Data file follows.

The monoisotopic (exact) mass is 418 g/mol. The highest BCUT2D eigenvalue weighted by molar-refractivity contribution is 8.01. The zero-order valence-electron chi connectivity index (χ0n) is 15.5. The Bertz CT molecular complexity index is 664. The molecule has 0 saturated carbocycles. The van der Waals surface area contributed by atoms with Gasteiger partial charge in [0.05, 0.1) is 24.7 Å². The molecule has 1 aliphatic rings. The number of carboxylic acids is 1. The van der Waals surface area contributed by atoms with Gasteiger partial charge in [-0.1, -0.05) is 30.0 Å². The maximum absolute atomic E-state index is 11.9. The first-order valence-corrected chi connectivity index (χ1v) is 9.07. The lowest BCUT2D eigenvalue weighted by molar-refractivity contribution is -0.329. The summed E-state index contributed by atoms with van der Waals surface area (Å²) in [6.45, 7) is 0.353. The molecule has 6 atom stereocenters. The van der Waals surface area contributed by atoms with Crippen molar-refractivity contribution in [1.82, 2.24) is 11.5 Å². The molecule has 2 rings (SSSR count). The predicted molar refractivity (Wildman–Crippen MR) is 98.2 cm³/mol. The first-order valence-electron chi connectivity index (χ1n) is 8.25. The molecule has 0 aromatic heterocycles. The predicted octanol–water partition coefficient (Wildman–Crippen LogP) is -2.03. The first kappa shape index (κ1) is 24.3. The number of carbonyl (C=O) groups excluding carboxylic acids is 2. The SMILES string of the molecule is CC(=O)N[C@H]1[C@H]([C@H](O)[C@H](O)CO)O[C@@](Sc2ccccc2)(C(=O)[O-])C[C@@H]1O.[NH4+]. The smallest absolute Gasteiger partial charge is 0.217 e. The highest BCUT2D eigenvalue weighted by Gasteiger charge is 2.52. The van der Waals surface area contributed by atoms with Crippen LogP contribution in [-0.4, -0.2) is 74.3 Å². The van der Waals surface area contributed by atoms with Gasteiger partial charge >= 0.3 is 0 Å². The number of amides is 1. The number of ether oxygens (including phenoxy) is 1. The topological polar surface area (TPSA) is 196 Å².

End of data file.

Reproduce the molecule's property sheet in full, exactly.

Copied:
The monoisotopic (exact) mass is 418 g/mol. The highest BCUT2D eigenvalue weighted by molar-refractivity contribution is 8.01. The zero-order valence-electron chi connectivity index (χ0n) is 15.5. The Bertz CT molecular complexity index is 664. The molecule has 0 saturated carbocycles. The van der Waals surface area contributed by atoms with Gasteiger partial charge in [0.05, 0.1) is 24.7 Å². The molecule has 1 aliphatic rings. The number of carboxylic acids is 1. The van der Waals surface area contributed by atoms with Gasteiger partial charge in [-0.1, -0.05) is 30.0 Å². The maximum absolute atomic E-state index is 11.9. The first-order valence-corrected chi connectivity index (χ1v) is 9.07. The lowest BCUT2D eigenvalue weighted by molar-refractivity contribution is -0.329. The summed E-state index contributed by atoms with van der Waals surface area (Å²) in [6.45, 7) is 0.353. The molecule has 6 atom stereocenters. The van der Waals surface area contributed by atoms with Crippen molar-refractivity contribution in [1.82, 2.24) is 11.5 Å². The molecule has 2 rings (SSSR count). The predicted molar refractivity (Wildman–Crippen MR) is 98.2 cm³/mol. The first-order valence-electron chi connectivity index (χ1n) is 8.25. The molecule has 0 aromatic heterocycles. The predicted octanol–water partition coefficient (Wildman–Crippen LogP) is -2.03. The first kappa shape index (κ1) is 24.3. The number of carbonyl (C=O) groups excluding carboxylic acids is 2. The SMILES string of the molecule is CC(=O)N[C@H]1[C@H]([C@H](O)[C@H](O)CO)O[C@@](Sc2ccccc2)(C(=O)[O-])C[C@@H]1O.[NH4+]. The smallest absolute Gasteiger partial charge is 0.217 e. The highest BCUT2D eigenvalue weighted by Gasteiger charge is 2.52. The van der Waals surface area contributed by atoms with Crippen LogP contribution in [-0.4, -0.2) is 74.3 Å². The van der Waals surface area contributed by atoms with Gasteiger partial charge >= 0.3 is 0 Å². The number of amides is 1. The number of ether oxygens (including phenoxy) is 1. The topological polar surface area (TPSA) is 196 Å².